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US Treasury yields surge, curve steepens as bond traders look past pandemic


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US Treasury yields surge, curve steepens as bond traders look past pandemic

The U.S. government bond market looks positively pre-pandemic. But that recovery is starting to pressure equities following a nearly year-long stock market rally.

On Feb. 25, Treasury's benchmark 10-year yield settled at 1.54%, up 16 basis points on the day and its highest close since Feb. 19, 2020. The 30-year yield closed at 2.33%, up 9 basis points on the day and its highest settlement since Jan. 9, 2020.

Late last week, the 30-year real yield, which measures the return on a long-dated bond after compensating for inflation, closed in positive territory for the first time since a brief break above zero back in June 2020. And the gap between short- and long-term Treasury bonds is the largest it has been in years, a sign of a coming economic expansion.

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If bond investors are to be believed, a full-scale U.S. economic recovery is well underway.

The rise in yield rates, which move opposite to bond prices, reflects a few factors, said Gennadiy Goldberg, director and U.S. rates strategist at TD Securities, in an interview. These include increased optimism about a decline in coronavirus cases, an increase in vaccinations, and the expectation for a $1.9 trillion stimulus package poised for congressional passage, Goldberg said.

Negative real yields have been a boon for U.S. equity markets, which have hit record highs in the midst of the pandemic as investors flocked to better returns from stocks than bonds.

The recent rise in real and nominal yields, however, appeared to weigh on stocks Feb. 25. The S&P 500 settled down 2.45% on the day, and the Nasdaq Composite Index closed down 3.52%, its worst day since October.

"It is without a doubt that rising bond yields are starting to erode the attractiveness of stock markets," said Fawad Razaqzada, a market analyst with ThinkMarkets, in a Feb. 25 note. "So, if bond yields continue to rise, this could be bad news for stocks, as yield-seeking investors could make equally good or better returns by holding longer-dated government debt."

Financial conditions

As Treasury yields have returned to pre-pandemic levels, financial conditions and growth outlooks have done the same.

For example, the Chicago Fed on Feb. 24 reported that its National Financial Conditions Index was at -0.65, roughly where it was a year earlier. The index, which measures risk, credit and leverage conditions in money markets, debt and equity markets and shadow banking systems, has a negative value when financial conditions are looser than average and a positive value when conditions are tighter than average. The index spiked at 0.33 in early April.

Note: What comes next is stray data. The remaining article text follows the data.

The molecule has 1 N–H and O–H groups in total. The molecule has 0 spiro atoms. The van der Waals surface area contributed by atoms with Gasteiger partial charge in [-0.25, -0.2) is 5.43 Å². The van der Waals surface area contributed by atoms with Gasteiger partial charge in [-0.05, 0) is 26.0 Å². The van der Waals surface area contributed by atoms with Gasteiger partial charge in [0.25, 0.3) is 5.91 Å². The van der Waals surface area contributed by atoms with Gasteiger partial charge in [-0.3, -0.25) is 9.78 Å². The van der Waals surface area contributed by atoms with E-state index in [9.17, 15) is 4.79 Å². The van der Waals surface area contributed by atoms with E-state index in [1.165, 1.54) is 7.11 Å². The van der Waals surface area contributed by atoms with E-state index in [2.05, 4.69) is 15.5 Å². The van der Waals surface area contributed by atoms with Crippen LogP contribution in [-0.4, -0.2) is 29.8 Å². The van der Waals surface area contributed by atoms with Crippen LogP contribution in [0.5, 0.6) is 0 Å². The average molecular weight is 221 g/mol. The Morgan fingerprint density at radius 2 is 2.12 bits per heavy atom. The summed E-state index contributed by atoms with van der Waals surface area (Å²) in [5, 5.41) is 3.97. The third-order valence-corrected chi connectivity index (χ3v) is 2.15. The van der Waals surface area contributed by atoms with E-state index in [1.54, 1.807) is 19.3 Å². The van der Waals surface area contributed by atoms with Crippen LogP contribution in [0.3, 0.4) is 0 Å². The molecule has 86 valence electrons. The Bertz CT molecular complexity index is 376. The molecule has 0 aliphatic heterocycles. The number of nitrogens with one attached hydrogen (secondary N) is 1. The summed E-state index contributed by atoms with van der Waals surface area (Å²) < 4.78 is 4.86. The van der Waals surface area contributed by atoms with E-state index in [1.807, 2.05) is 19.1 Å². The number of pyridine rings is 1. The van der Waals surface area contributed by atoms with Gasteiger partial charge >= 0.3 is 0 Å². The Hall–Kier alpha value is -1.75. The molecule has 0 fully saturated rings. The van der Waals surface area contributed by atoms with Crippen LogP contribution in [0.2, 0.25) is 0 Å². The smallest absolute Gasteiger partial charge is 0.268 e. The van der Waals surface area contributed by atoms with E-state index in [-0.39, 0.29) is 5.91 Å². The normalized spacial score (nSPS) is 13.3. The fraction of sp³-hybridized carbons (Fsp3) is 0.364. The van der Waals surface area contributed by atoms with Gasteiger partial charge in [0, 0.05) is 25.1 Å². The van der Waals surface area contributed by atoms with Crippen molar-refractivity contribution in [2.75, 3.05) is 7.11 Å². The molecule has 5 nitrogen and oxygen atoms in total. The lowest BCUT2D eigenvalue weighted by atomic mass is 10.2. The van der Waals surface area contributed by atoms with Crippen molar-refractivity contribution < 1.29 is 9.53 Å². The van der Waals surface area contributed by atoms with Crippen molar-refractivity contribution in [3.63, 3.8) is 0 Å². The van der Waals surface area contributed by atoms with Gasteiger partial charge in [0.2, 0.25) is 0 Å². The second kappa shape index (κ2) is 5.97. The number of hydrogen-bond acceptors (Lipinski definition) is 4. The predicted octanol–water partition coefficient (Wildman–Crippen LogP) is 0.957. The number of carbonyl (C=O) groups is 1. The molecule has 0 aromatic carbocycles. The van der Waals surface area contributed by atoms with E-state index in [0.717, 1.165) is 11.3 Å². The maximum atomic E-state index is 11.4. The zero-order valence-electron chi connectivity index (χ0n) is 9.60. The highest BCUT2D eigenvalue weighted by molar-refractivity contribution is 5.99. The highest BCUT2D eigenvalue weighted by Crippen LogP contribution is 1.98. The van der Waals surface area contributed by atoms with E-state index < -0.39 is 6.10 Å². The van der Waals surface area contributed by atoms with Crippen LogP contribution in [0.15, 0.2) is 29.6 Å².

But the decline from that spike was largely due to due to the Fed's accommodative monetary policies, including its bond-buying program, which Federal Reserve Chairman Jerome Powell said this week the central bank was not looking to change.

"It is likely to take some time for substantial further progress to be achieved," Powell told the Senate Banking Committee on Feb. 23. "We will continue to clearly communicate our assessment of progress toward our goals well in advance of any change in the pace of purchases."

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While Fed policy is boosting 10-year and longer yields up, it is also keeping shorter maturity bonds down, causing the yield curve to further steepen, according to Patrick Leary, chief market strategist and senior trader with Incapital.

A steep yield curve — when there is a large spread in interest rates between shorter-term Treasury bonds to longer-term bonds — often precedes a period of economic expansion, as investors bet that a central bank will be forced to raise rates in the future to tamp down higher inflation.

"The front end will remain anchored by Fed policy and the massive amounts of cash sloshing around the financial system," Leary wrote in a Feb. 18 note.

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The gap between the five- and 30-year yields on Feb. 24 reached 162 basis points, the largest differential since August 2014. The gap between the two- and 10-year yields hit 126 basis points on Feb. 24, the largest gap since February 2017.

Despite the rise in yields, fixed-income analysts said they do not expect much of a sustained decline in equities nor a near-term shift in Fed policy.

While real 10-year yields have climbed by 27 basis points since Feb. 10, they remain "deeply negative and not far away from all-time lows," said Goldberg with TD Securities.

"We don't think the equity market will be derailed by this increase," he said. "In fact, expectations of more stimulus and improved growth projections should help equities remain robust in the near-term."

Michael Crook, deputy chief investment officer at Mill Creek Capital, said that continued, increasing yields will not cause the Fed to slow asset purchases and that rate hikes remain several years away. Fed officials want to avoid a market panic similar to the 2013 "taper tantrum," where Treasury yields spiked after the Federal Reserve indicated it would slow its quantitative easing program.

"They want to see longer-term real yields increase — along with inflation expectations — because it means monetary and fiscal policies are having the intended impact," Crook said in an interview. "You can also view higher real yields as implicit tightening, so the Fed's initial response should be to wait longer before removing accommodation."